Copyright is an issue that worries a lot of independent makers. How do you stop a retailer or another designer stealing your ideas or designs, and what should you do if you think they have? We wanted to hear from someone who has been through it, so we talked to Louise Verity from Bookishly. In November 2013, Louise saw a tweet from a Marks & Spencer press launch showing a product that looked uncannily like one of her prints. Louise had been designing, hand-making and selling typographic book-page art since 2009, but although she had been producing these pieces for five years and her work was well known within the design community and instantly recognisable, could she prove Marks & Spencer had copied her designs? Here Louise tells us what happened, and offers advice to other designers who might find themselves in a similar situation…
Can you explain how it all began?
Back in winter 2013, my friend sent me a tweet of a picture taken by an interiors stylist at the Marks & Spencer SS14 press launch showing a room set-up featuring a print that looked very similar to mine. It was a book page, in a black frame, printed with a quotation in a thick serif font. Cue a double take. Hey, cool! That looks exactly like my work. Wait, what?! That looks exactly like my work! I looked into it further to try and figure out if it was one of Marks & Spencer’s actual products or just set dressing, and it wasn’t totally clear. Later on it was confirmed by a picture on their Instagram feed that it was one of their products.
How did you feel when you saw it?
I was pretty gutted. I was worried about my independent stockists and how they might react, and about how much it would cost to sort out.
What was your first move?
I emailed a lawyer I had met a few months earlier. A friend with a small business had recommended him, and I had originally talked to him to find out what parts of my products I could protect. The lawyer sent a letter to Marks & Spencer, but they took a while to reply, and when they did they denied any issue at all. They said my claim was “unfounded” and they mischaracterised my assertion of copyright as wanting a monopoly on “text overlaid on book pages,” which I never suggested, and that was it. It was fairly demoralising, as the cost of taking further action is so huge. By this time the product was already for sale on their website and in stores.
What did you do next?
I spoke to another lawyer about the possibility of talking about it on social media. She really helped me understand how that might go, and I looked at some previous examples of designers who had done the same. I decided that it was worth trying and posted about it on my Facebook page and Twitter. It all went a bit crazy. It was picked up by The Independent and the Daily Mail, a few local news outlets, and I was interviewed on our local TV news and radio. I got a lot of support from the public and the design community, but Marks & Spencer maintained their position. They did say the product was a short print run and wouldn’t be reprinted.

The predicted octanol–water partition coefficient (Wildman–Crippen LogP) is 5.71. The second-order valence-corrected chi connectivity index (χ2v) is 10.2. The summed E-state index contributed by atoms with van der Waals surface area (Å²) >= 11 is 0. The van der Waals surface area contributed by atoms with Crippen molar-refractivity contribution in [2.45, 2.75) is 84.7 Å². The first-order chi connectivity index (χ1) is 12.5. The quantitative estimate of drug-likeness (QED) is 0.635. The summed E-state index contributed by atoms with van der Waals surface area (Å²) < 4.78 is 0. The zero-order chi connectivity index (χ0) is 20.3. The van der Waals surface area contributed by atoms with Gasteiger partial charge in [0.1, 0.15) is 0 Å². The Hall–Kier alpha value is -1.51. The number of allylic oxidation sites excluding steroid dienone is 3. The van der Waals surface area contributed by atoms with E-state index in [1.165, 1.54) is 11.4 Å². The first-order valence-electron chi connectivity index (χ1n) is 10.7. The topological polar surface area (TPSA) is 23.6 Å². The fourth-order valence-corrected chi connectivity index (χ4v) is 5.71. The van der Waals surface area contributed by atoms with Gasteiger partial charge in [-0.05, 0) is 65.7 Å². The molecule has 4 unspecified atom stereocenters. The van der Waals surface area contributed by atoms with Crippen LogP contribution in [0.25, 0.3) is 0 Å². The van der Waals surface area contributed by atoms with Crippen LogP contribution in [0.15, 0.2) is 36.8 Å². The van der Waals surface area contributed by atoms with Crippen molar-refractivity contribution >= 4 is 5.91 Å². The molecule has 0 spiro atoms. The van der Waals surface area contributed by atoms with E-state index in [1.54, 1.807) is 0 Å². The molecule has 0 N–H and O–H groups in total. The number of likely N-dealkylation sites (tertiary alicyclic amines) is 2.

So what was the final outcome?
In the end, we left it at that. M&S removed it from their website and sold through their stock. It would have been too expensive for a small business like mine to pursue it any further.
Do you feel happy with the way it was resolved?
I’m not exactly happy with the situation, but I have come to accept that the best thing to do is to rise up and move on. Getting caught up in the unfairness of the situation isn’t going to get the creative juices going.
How much did the whole process cost you?
All in all it was under £500 in legal fees etc, so it could have been worse.
What advice would you give to other designers or makers who find themselves in a similar situation?
I would recommend talking to an IP (Intellectual Property) lawyer. Many will give you an initial consultation for free, so then you can decide whether or not you want to go any further. It is very stressful and the chances of a positive outcome are slim. It might be that you can get some positive PR out of it (why shouldn’t you?) but that is also quite demanding.
Is there anywhere you would recommend makers go to for advice?
I found McDaniel & Co. to be really helpful – especially Kelly, who was very kind and full of good information. When the Daily Mail journalist turned up on our doorstep on a Sunday lunchtime, Kelly took my call and gave me some great advice.
Is there anything you would do differently if it happened again?
The only thing I would do differently is not stress about it so much. I’d try to remove emotions and keep it all about business – although that’s hard when it’s your own business and designs.
What would you say to large retailers, or indeed independent makers, on the issue of copying other people’s ideas and work?
Many large retailers are brilliant to work with. I was delighted to supply Selfridges with some prints last Christmas, and Waterstones have stocked my greetings cards too. I wish that those with a reputation for copying would consider working with independent designers instead. I always said I would love to work with Marks & Spencer on a product range – and I still would!
For independent designers considering copying someone’s work, you have to think about how you want your business to be viewed. It’s a tight-knit community, and if you get found out, the stress, bad feeling and negative attention that could create surely isn’t worth it? That’s aside from the fact that it isn’t fair!
Read our brief guide to copyright infringement, what to do if you think your copyright has been infringed, and what you are allowed to sell on Folksy.
You can get more advice about copyright and trademarks from the following organisations:
Intellectual Property Office
Institute of Trademark Attorneys
Fact sheets on copyright